Though a little anxious (did I know enough to be able to teach them anything?) I attended the first class after taking every book on painting out of Macroom library and the village library. Research, research, research. What can I say? It’s the historian in me and I can’t escape it. Though I probably didn’t learn an awful lot from going through these books, the act gave me the feeling that I was creating some expertise. In the end I needn’t have worried. They were so friendly, so grateful for someone to just lean over their shoulder and give them a few words of advice or encouragement, it wasn’t long before I relaxed.
It was at the tea break (of course there’s one of those) that I realized that this experience would contain more than art. As I listened to these people talk and discuss various things about what was going on in Macroom I realized how much they knew of the history of the town, how much a part of the town they were, some from birth. Some of the laughed and reminisced about how much things had changed I realized the huge changes they had witnessed locally, changes that represented those Ireland had experienced. Macroom cloaks for example (18th c. origin) were worn up until the 1970s by some women, especially to mass. It was something you could wear to mass everyday and no one would be any the wiser if you had your old pinny on underneath. The choir I’m in wear replicas sometimes when performing.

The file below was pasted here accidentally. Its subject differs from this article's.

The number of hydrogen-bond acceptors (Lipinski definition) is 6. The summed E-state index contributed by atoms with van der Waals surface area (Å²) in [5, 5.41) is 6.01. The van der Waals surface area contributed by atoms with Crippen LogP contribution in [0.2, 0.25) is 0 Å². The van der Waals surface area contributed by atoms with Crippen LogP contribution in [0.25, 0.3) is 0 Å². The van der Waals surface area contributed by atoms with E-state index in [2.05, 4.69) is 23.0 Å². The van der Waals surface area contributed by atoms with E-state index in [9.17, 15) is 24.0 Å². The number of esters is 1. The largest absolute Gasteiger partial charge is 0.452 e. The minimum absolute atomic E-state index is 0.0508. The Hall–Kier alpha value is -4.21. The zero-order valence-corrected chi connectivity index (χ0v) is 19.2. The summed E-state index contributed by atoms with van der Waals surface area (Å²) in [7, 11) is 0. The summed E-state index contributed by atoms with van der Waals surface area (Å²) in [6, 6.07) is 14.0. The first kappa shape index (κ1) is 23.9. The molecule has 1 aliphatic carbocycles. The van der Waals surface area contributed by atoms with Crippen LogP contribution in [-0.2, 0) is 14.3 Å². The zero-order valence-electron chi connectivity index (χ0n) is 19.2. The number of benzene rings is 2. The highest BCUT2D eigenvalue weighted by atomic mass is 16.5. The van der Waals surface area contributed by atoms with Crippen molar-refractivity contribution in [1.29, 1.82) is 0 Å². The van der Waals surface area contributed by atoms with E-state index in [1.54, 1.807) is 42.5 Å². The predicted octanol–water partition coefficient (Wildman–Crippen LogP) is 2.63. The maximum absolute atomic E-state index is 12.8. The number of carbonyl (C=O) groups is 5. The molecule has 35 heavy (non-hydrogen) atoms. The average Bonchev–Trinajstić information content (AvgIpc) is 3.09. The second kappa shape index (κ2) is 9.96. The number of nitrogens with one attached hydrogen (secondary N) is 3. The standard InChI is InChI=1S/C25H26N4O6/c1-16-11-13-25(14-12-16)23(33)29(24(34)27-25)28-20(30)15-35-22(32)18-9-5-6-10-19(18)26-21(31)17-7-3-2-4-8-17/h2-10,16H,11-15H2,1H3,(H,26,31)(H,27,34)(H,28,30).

I just itched to record all of this information, conscious that so much of this social history would be lost. While trying to beat down the compulsive historian in my head, the writer rose up and started musing on all the wonderful stories each reminiscence generated. You can never tell what will provoke a “novel” thought. A headline, a TV bit, an overheard exchange in a café. You never know. For my friend Frances Kay, her highly acclaimed novel, Micka, was inspired by her drama work with troubled youth in Newcastle. The novel’s power comes the voice of the two main characters, two ten-year old lads, whose awful family backgrounds contribute to the terrible choices they make.
See Frances Kay’s blog, www.FrancesKaywriter.wordpress.com. Her book, Micka, is available from Amazon.